UNITED STATES v. ROY

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United States Court of Appeals,Eighth Circuit.

UNITED STATES of America, Appellee, v. Michael P. ROY, Appellant.

No. 04-2310.

Decided: May 20, 2005

Before WOLLMAN, LAY, and COLLOTON, Circuit Judges. Timothy Joseph Langley, Federal Public Defender, argued, Sioux Falls, SD, for appellant. Thomas J. Wright, Asst. U.S. Attorney, argued, Sioux Falls, SD, for appellee.

Michael P. Roy was convicted of one count of assault with a dangerous weapon in violation of 18 U.S.C. § 113(a)(3) (count 1), one count of assault resulting in serious bodily injury in violation of 18 U.S.C. § 113(a)(6) (count 2), and two counts of assaulting a federal officer in violation of 18 U.S.C. § 111 (counts 3 and 4).   The district court sentenced him to three concurrent ninety-month terms of imprisonment.   On appeal, Roy argues that the district court:  (1) incorrectly ruled that the victim of his assault qualified as a federal officer;  (2) erred in refusing to grant his motion to force the government to elect between or consolidate counts 3 and 4 of his indictment;  (3) improperly admitted a videotape of his booking;  (4) possessed insufficient evidence on which to apply a five-level enhancement for infliction of bodily injury under United States Sentencing Guidelines Manual (U.S.S.G.) § 2A2.2(b)(3)(E) (2003);  and (5) computed his sentence based on facts not found by the jury, in violation of his Sixth Amendment rights.   We affirm in part and reverse in part.

I.

In the early morning hours of May 19, 2003, Scott Van Roekel, a member of the Flandreau City Police Department and who, as set forth below, was also acting as a member of the Flandreau Santee Sioux Tribal Police Department, responded to a disturbance call on the Flandreau Santee Sioux Reservation in Flandreau, South Dakota.   According to Van Roekel's dispatcher, an individual named Michael Roy was vandalizing the duplex of Glen Rederth, a fellow resident of Roy's housing development.

Upon arriving at the scene in his marked police cruiser, Van Roekel observed Roy walking back toward his duplex from Glen Rederth's duplex.   After spotting Van Roekel, Roy ran into his duplex. Van Roekel then asked Roy about the vandalism, speaking to him through an open window in the duplex.   Roy responded by repeatedly telling Van Roekel that he was going to kill him, occasionally adding that he possessed a shotgun.   Van Roekel then contacted Flandreau City and Flandreau Santee Sioux Tribal Chief of Police Kenneth James and requested that he come to the scene.   After James's arrival, both officers continued to try to persuade Roy to exit his duplex.   Roy again threatened to kill both officers.   He specifically stated that he was going to kill “you white people,” 1 and additionally made threats against James's daughter.   Roy also told the officers that they could not enter his home without a search warrant.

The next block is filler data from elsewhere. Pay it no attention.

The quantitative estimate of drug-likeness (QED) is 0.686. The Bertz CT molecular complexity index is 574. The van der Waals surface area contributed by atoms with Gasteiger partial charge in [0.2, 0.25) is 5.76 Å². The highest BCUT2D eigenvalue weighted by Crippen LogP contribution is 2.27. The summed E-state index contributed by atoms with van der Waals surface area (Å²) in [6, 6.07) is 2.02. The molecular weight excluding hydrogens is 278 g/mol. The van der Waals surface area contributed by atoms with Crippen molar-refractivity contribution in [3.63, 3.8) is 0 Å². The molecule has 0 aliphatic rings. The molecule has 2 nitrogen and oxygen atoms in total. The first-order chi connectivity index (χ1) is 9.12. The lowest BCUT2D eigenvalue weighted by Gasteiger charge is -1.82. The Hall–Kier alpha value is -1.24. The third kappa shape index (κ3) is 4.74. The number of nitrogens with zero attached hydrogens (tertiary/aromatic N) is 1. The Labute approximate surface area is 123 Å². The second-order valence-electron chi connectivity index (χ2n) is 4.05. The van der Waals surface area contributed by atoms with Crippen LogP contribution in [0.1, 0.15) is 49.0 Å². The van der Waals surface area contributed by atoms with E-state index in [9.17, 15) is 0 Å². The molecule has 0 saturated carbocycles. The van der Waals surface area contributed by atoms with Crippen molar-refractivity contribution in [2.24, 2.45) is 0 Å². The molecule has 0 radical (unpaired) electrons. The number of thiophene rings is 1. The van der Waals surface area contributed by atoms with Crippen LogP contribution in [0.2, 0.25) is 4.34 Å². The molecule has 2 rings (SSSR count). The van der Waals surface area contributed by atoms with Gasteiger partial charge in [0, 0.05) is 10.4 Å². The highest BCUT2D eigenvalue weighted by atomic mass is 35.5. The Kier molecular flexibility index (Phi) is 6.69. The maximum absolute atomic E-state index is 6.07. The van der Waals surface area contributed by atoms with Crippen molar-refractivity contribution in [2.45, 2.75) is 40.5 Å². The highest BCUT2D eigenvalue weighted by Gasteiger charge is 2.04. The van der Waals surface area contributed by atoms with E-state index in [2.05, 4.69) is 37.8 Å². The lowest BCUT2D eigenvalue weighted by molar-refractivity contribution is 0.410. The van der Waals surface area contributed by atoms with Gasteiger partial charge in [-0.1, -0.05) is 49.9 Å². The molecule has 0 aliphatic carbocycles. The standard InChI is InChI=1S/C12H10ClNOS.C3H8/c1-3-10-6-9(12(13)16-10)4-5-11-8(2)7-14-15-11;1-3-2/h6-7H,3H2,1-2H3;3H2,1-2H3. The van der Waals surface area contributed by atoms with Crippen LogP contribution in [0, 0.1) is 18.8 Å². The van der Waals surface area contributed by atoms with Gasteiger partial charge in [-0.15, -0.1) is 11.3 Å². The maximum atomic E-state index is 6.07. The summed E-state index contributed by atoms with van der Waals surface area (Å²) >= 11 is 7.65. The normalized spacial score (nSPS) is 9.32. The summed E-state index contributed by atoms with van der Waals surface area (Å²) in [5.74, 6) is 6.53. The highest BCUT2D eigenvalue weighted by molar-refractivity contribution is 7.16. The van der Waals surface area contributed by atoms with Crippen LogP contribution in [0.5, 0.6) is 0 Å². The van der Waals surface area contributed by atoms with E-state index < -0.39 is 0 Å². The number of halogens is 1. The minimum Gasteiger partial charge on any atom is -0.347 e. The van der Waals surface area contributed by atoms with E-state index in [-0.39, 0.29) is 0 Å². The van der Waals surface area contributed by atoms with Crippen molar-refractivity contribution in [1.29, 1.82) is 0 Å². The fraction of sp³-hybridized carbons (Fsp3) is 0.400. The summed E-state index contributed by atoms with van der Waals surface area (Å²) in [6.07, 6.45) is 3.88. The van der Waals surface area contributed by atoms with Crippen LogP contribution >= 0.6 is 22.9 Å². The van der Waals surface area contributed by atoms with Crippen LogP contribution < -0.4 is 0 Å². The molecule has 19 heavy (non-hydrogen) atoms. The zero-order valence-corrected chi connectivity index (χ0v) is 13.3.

Approximately five minutes later, Roy exited his duplex and began raising his arms up and down and yelling in a Native American dialect.   James instructed Van Roekel to apprehend Roy, and Van Roekel began to run in Roy's direction.   Roy spotted Van Roekel and, despite Van Roekel's repeated commands to stop, ran into his duplex and closed his door behind him.   Van Roekel then kicked the door open and entered the darkened duplex.   Roy and Van Roekel immediately began to struggle, and Van Roekel executed a leg sweep in order to bring Roy to the floor.   During this confrontation, Van Roekel felt a sharp pain in his abdominal region.   Van Roekel nevertheless continued to subdue Roy and, with James's assistance, eventually succeeded in handcuffing him.   In the process of subduing Roy, both James and Van Roekel noticed that Roy had dropped a large pocketknife.

Roy continued his verbal abuse of the officers after being handcuffed, adding that the officers could not do this to him.   Eventually, the officers placed Roy in Van Roekel's police cruiser.   Van Roekel then examined his abdominal region and discovered a two- to three-inch cut in his stomach above the navel, from which some three inches of material protruded.

Roy was subsequently charged in a four-count indictment.   Prior to trial, Roy argued before the magistrate judge that:  (1) the government could not properly indict him for assaulting a federal officer because Van Roekel did not qualify as such;  and (2) the government should have been required to elect between or consolidate the two counts of assaulting a federal officer because the two counts were multiplicitous.   The magistrate judge denied both motions. Roy then successfully sought to extend his time to object to the magistrate judge's report and recommendation until ten days after the completion of his trial.   See D. Ct. Order of October 31, 2003, at 1;  Fed.R.Crim.P. 45(b)(1)(A).   At trial, Roy was convicted on all four counts.   The district court later denied Roy's objections to the magistrate judge's report and recommendation, which effectively reasserted the positions Roy had taken before the magistrate judge.   See D. Ct. Order of February 10, 2004, at 1.